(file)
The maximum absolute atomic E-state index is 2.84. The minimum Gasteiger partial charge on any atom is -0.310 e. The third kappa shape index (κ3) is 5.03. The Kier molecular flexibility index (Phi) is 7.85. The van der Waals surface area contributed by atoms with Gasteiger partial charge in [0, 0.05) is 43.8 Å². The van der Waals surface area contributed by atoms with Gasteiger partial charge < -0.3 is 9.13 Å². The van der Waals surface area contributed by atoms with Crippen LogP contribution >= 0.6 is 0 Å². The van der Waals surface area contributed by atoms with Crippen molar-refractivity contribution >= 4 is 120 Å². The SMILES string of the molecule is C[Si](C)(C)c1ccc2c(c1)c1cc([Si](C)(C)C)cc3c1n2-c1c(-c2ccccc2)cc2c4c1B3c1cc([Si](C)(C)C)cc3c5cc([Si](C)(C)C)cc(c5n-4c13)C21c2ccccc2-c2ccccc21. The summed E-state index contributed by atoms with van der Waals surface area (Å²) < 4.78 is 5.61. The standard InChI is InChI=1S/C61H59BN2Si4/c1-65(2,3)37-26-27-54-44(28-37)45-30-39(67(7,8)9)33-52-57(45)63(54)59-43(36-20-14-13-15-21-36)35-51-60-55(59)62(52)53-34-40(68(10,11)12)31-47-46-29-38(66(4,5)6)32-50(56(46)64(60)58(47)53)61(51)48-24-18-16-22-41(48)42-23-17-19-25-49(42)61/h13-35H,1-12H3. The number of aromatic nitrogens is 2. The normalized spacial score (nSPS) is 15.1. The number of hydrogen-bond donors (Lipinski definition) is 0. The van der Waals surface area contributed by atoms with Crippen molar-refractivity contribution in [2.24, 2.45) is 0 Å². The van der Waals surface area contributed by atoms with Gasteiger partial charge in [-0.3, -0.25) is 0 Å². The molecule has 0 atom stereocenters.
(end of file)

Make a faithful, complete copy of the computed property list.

The maximum absolute atomic E-state index is 2.84. The minimum Gasteiger partial charge on any atom is -0.310 e. The third kappa shape index (κ3) is 5.03. The Kier molecular flexibility index (Phi) is 7.85. The van der Waals surface area contributed by atoms with Gasteiger partial charge in [0, 0.05) is 43.8 Å². The van der Waals surface area contributed by atoms with Gasteiger partial charge < -0.3 is 9.13 Å². The van der Waals surface area contributed by atoms with Crippen LogP contribution >= 0.6 is 0 Å². The van der Waals surface area contributed by atoms with Crippen molar-refractivity contribution >= 4 is 120 Å². The SMILES string of the molecule is C[Si](C)(C)c1ccc2c(c1)c1cc([Si](C)(C)C)cc3c1n2-c1c(-c2ccccc2)cc2c4c1B3c1cc([Si](C)(C)C)cc3c5cc([Si](C)(C)C)cc(c5n-4c13)C21c2ccccc2-c2ccccc21. The summed E-state index contributed by atoms with van der Waals surface area (Å²) < 4.78 is 5.61. The standard InChI is InChI=1S/C61H59BN2Si4/c1-65(2,3)37-26-27-54-44(28-37)45-30-39(67(7,8)9)33-52-57(45)63(54)59-43(36-20-14-13-15-21-36)35-51-60-55(59)62(52)53-34-40(68(10,11)12)31-47-46-29-38(66(4,5)6)32-50(56(46)64(60)58(47)53)61(51)48-24-18-16-22-41(48)42-23-17-19-25-49(42)61/h13-35H,1-12H3. The number of aromatic nitrogens is 2. The normalized spacial score (nSPS) is 15.1. The number of hydrogen-bond donors (Lipinski definition) is 0. The van der Waals surface area contributed by atoms with Crippen molar-refractivity contribution in [2.24, 2.45) is 0 Å². The van der Waals surface area contributed by atoms with Gasteiger partial charge in [-0.3, -0.25) is 0 Å². The molecule has 0 atom stereocenters.